Trinity University commemorates Black History Month

Douglass Day, other events celebrated in the TU community for BHM

Black History Month has historically been celebrated during February across the United States. It was officially designated in 1976 during Gerald Ford’s presidency, after decades of Black communities and college campuses holding BHM events. 48 years later, campuses like Trinity University hold different student and university-led events to commemorate.

The national theme for this year’s Black History Month is the importance of Black Health and Wellness. The Association for the Study of African American Life and History (ASALH) stresses the importance of this topic as we enter the third year of a pandemic that continues to disproportionately affect Black people and other people of color in the United States, according to the Center for Disease Control and Prevention.

“This theme acknowledges the legacy of not only Black scholars and medical practitioners in Western medicine, but also other ways of knowing (e.g., birth workers, doulas, midwives, naturopaths, herbalists, etc.) throughout the African Diaspora,” according to the ASALH website.

Demitrius Brown, Dean of Students, noted that Trinity has a unique responsibility to support Black health and wellness as students begin taking control over their own wellbeing. This topic not only takes root on an individual level, he said, but on institutional and systemic levels as well.

“Students are learning more about what they individually want and need to be healthy individuals,” Brown said. “I think that’s just an important piece of this narrative that we [have to] make sure we maintain, and that we understand our students are learning more and more each day, each year about their own bodies, their own minds, their own hearts and what they need to thrive.”

At Trinity University, the events planned for the month focus on Black History as a whole as well as the month’s specific theme. One of the major events was the Douglass Day nationwide transcribe-a-thon, honoring Fredrick Douglass’s chosen birthday of Feb. 14. The Douglass Day event was attended by students, staff and faculty, as they worked to transcribe all sorts of documents for the Colored Conventions Project, the longest campaign for civil rights of the 19th century.
According to the Colored Conventions Project, “CCP uses innovative, inclusive partnerships to locate, transcribe, and archive the documentary record related to this nearly forgotten history and to curate engaging digital exhibits that highlight its significant events and themes.”

Claudia Stokes, an English professor and member of the TU Humanities Collective’s advisory board, spoke about how Trinity participated in Douglass Day.
“We were really thrilled, we had at least 50 people come… we had a really great mix of students: lower-division students, first-year students, seniors, just a whole range of students across departments and majors,” Stokes said. “We also had a lot of faculty come, faculty from lots of different disciplines… It was a nice representation of the Trinity community.”

Attendees transcribed 19th-century documents and searched for names of Black women who worked toward abolition, equality and the right to vote. The TU Humanities Collective, which promotes the “humanities in action,” organized the Douglass Day event.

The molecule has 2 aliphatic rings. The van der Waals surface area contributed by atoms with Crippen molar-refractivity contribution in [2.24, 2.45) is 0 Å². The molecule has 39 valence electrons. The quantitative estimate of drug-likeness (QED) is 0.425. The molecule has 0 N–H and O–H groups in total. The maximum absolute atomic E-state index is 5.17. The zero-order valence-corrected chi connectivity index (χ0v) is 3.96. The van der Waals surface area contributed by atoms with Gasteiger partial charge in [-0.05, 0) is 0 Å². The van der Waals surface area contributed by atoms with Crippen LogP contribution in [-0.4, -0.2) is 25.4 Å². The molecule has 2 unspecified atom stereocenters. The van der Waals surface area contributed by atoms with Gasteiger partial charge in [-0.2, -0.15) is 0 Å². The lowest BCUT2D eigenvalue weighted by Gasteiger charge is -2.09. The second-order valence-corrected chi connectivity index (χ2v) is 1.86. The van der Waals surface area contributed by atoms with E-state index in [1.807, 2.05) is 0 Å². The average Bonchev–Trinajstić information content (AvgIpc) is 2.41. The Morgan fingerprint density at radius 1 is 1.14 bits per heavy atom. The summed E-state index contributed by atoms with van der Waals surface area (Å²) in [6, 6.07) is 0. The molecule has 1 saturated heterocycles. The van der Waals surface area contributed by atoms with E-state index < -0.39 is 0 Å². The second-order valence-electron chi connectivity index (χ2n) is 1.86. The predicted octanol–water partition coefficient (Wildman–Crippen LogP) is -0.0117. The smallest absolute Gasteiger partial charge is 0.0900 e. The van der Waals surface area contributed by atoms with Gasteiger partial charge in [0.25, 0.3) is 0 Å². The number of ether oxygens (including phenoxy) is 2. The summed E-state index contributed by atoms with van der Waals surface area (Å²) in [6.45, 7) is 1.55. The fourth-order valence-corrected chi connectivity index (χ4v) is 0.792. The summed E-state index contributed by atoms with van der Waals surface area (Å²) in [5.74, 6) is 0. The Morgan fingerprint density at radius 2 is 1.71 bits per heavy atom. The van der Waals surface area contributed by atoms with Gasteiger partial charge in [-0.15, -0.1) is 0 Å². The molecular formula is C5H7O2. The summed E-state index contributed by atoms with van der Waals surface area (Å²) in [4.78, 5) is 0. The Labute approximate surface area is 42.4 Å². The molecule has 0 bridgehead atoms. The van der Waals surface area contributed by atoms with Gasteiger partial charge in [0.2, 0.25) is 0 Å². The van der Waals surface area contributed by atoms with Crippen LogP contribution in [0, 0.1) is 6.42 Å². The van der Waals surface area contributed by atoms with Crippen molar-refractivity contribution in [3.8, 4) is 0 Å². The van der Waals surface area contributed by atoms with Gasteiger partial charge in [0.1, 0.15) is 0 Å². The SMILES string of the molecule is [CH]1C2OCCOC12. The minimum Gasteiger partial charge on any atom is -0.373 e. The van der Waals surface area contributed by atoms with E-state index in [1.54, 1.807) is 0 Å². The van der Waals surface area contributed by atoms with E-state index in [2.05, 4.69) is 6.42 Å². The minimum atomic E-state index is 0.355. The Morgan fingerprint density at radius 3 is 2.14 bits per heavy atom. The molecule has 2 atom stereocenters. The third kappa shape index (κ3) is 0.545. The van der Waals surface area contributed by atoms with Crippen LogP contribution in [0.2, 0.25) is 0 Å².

“The Humanities Collective is committed to the mission of the humanities, we’re committed to affirming to our students, to the community, to parents the importance of the humanities and this provided a really wonderful opportunity for students to have a hands-on experience with primary historical documents. And to recognize that history is not monolithic and settled, that the work of history is ongoing,” Stokes said. “It was an opportunity for our students to recognize that so much of American history has deliberately excluded the histories and experiences and the voices of marginalized peoples, especially, you know, Black Americans.”
Beyond Douglass Day, Trinity’s Black History Month schedule of events also included “A Diversity Dinner Event; Representation: Refreshing or Ridiculous?” hosted by the Student Diversity and Inclusion Office. The event was held on Feb. 23 and focused on discussions about BIPOC representation in films.

The Black Essence Festival hosted on Feb. 25 in the Calgaard Gymnasium provided the TU community with opportunities to learn and interact with Black history, as per the event description.

Although these events are concentrated within Black History Month itself, Brown said the momentum doesn’t stop there. There are opportunities every day to extend months designated for awareness of certain groups.

“I think one of the hugest things is to look at who you spend your time with and how, and ask yourself on a day-to-day basis, ‘am I limiting myself to just a small group of people?’” Brown said. “It might be your friendship circle. It makes a lot of sense. They may be your rocks, your guides. But are you engaging with the people sitting next to you in class? Do you know more than their name?”

According to Stokes, Trinity’s celebration of Black History Month is important and necessary.

“I would really like to see Trinity really amplify its contributions to Black History Month. And I feel like, frankly, every month is Black History Month,” Stokes said. “My area of research is 19th century American literature. And so, in my field Black literature in American literature, Black history is American history… It’s important to remember that every month should be Black History Month.”

Additional reporting was done by Logan Crews.